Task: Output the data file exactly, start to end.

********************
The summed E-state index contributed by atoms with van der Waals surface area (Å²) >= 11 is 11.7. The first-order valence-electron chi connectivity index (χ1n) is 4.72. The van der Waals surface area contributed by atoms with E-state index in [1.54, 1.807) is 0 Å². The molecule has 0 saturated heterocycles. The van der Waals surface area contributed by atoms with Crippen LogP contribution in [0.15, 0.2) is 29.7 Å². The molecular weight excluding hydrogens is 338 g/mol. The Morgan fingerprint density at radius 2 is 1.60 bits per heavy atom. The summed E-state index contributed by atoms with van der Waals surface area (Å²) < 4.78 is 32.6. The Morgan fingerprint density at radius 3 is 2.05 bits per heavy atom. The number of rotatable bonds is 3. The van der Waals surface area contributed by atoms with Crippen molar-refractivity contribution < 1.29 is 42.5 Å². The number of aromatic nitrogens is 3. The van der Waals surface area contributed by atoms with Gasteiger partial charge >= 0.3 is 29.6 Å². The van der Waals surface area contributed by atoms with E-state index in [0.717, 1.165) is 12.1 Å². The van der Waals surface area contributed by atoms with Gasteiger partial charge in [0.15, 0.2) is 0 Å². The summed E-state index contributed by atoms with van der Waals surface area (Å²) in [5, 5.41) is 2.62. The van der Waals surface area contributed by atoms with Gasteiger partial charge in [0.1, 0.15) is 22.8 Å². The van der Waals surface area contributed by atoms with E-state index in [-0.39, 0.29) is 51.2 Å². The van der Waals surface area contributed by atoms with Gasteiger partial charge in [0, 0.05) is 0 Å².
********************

The summed E-state index contributed by atoms with van der Waals surface area (Å²) >= 11 is 11.7. The first-order valence-electron chi connectivity index (χ1n) is 4.72. The van der Waals surface area contributed by atoms with E-state index in [1.54, 1.807) is 0 Å². The molecule has 0 saturated heterocycles. The van der Waals surface area contributed by atoms with Crippen LogP contribution in [0.15, 0.2) is 29.7 Å². The molecular weight excluding hydrogens is 338 g/mol. The Morgan fingerprint density at radius 2 is 1.60 bits per heavy atom. The summed E-state index contributed by atoms with van der Waals surface area (Å²) < 4.78 is 32.6. The Morgan fingerprint density at radius 3 is 2.05 bits per heavy atom. The number of rotatable bonds is 3. The van der Waals surface area contributed by atoms with Crippen molar-refractivity contribution < 1.29 is 42.5 Å². The number of aromatic nitrogens is 3. The van der Waals surface area contributed by atoms with Gasteiger partial charge >= 0.3 is 29.6 Å². The van der Waals surface area contributed by atoms with E-state index in [0.717, 1.165) is 12.1 Å². The van der Waals surface area contributed by atoms with Gasteiger partial charge in [0.15, 0.2) is 0 Å². The summed E-state index contributed by atoms with van der Waals surface area (Å²) in [5, 5.41) is 2.62. The van der Waals surface area contributed by atoms with Gasteiger partial charge in [0.1, 0.15) is 22.8 Å². The van der Waals surface area contributed by atoms with E-state index in [-0.39, 0.29) is 51.2 Å². The van der Waals surface area contributed by atoms with Gasteiger partial charge in [0, 0.05) is 0 Å².